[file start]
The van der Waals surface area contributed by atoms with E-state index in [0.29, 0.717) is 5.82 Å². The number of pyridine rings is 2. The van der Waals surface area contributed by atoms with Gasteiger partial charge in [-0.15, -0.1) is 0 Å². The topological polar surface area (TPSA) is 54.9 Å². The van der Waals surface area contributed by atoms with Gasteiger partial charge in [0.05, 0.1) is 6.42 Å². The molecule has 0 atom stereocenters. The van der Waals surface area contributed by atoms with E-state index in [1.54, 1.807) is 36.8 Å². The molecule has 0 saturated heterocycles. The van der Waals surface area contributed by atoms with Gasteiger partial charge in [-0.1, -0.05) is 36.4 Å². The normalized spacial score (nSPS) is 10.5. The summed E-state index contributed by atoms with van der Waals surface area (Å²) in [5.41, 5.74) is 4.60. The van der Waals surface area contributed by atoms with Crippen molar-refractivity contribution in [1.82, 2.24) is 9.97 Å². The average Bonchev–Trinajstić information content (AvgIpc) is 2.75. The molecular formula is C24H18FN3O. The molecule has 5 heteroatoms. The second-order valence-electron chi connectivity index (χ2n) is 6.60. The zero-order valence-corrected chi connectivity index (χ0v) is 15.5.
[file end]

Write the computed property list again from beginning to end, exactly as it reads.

The van der Waals surface area contributed by atoms with E-state index in [0.29, 0.717) is 5.82 Å². The number of pyridine rings is 2. The van der Waals surface area contributed by atoms with Gasteiger partial charge in [-0.15, -0.1) is 0 Å². The topological polar surface area (TPSA) is 54.9 Å². The van der Waals surface area contributed by atoms with Gasteiger partial charge in [0.05, 0.1) is 6.42 Å². The molecule has 0 atom stereocenters. The van der Waals surface area contributed by atoms with E-state index in [1.54, 1.807) is 36.8 Å². The molecule has 0 saturated heterocycles. The van der Waals surface area contributed by atoms with Gasteiger partial charge in [-0.1, -0.05) is 36.4 Å². The normalized spacial score (nSPS) is 10.5. The summed E-state index contributed by atoms with van der Waals surface area (Å²) in [5.41, 5.74) is 4.60. The van der Waals surface area contributed by atoms with Crippen molar-refractivity contribution in [1.82, 2.24) is 9.97 Å². The average Bonchev–Trinajstić information content (AvgIpc) is 2.75. The molecular formula is C24H18FN3O. The molecule has 5 heteroatoms. The second-order valence-electron chi connectivity index (χ2n) is 6.60. The zero-order valence-corrected chi connectivity index (χ0v) is 15.5.